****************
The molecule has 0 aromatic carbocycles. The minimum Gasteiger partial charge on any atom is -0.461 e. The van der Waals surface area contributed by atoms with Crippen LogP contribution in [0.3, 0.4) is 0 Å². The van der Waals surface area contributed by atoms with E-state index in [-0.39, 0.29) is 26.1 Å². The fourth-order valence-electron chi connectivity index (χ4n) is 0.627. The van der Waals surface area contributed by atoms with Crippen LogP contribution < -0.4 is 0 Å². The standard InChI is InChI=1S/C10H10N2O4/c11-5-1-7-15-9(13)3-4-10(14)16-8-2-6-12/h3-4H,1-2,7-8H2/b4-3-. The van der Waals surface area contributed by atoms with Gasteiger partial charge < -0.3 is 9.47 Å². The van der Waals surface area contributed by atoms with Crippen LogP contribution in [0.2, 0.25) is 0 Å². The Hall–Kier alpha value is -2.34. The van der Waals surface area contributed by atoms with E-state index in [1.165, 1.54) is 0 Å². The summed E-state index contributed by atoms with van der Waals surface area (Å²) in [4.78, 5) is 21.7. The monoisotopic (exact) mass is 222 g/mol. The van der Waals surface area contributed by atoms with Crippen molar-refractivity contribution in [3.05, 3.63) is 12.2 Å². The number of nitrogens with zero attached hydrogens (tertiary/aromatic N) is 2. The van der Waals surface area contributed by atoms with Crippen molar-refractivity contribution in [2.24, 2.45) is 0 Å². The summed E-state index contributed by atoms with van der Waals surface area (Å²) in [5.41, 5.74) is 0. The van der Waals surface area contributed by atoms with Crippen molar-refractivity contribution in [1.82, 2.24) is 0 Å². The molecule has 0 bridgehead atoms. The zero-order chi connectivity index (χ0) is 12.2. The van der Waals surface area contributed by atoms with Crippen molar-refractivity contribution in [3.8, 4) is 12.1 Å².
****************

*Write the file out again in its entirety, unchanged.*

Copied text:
The molecule has 0 aromatic carbocycles. The minimum Gasteiger partial charge on any atom is -0.461 e. The van der Waals surface area contributed by atoms with Crippen LogP contribution in [0.3, 0.4) is 0 Å². The van der Waals surface area contributed by atoms with E-state index in [-0.39, 0.29) is 26.1 Å². The fourth-order valence-electron chi connectivity index (χ4n) is 0.627. The van der Waals surface area contributed by atoms with Crippen LogP contribution < -0.4 is 0 Å². The standard InChI is InChI=1S/C10H10N2O4/c11-5-1-7-15-9(13)3-4-10(14)16-8-2-6-12/h3-4H,1-2,7-8H2/b4-3-. The van der Waals surface area contributed by atoms with Gasteiger partial charge < -0.3 is 9.47 Å². The van der Waals surface area contributed by atoms with Crippen LogP contribution in [0.2, 0.25) is 0 Å². The Hall–Kier alpha value is -2.34. The van der Waals surface area contributed by atoms with E-state index in [1.165, 1.54) is 0 Å². The summed E-state index contributed by atoms with van der Waals surface area (Å²) in [4.78, 5) is 21.7. The monoisotopic (exact) mass is 222 g/mol. The van der Waals surface area contributed by atoms with Crippen molar-refractivity contribution in [3.05, 3.63) is 12.2 Å². The number of nitrogens with zero attached hydrogens (tertiary/aromatic N) is 2. The van der Waals surface area contributed by atoms with Crippen molar-refractivity contribution in [2.24, 2.45) is 0 Å². The summed E-state index contributed by atoms with van der Waals surface area (Å²) in [5.41, 5.74) is 0. The van der Waals surface area contributed by atoms with Crippen molar-refractivity contribution in [1.82, 2.24) is 0 Å². The molecule has 0 bridgehead atoms. The zero-order chi connectivity index (χ0) is 12.2. The van der Waals surface area contributed by atoms with Crippen molar-refractivity contribution in [3.8, 4) is 12.1 Å².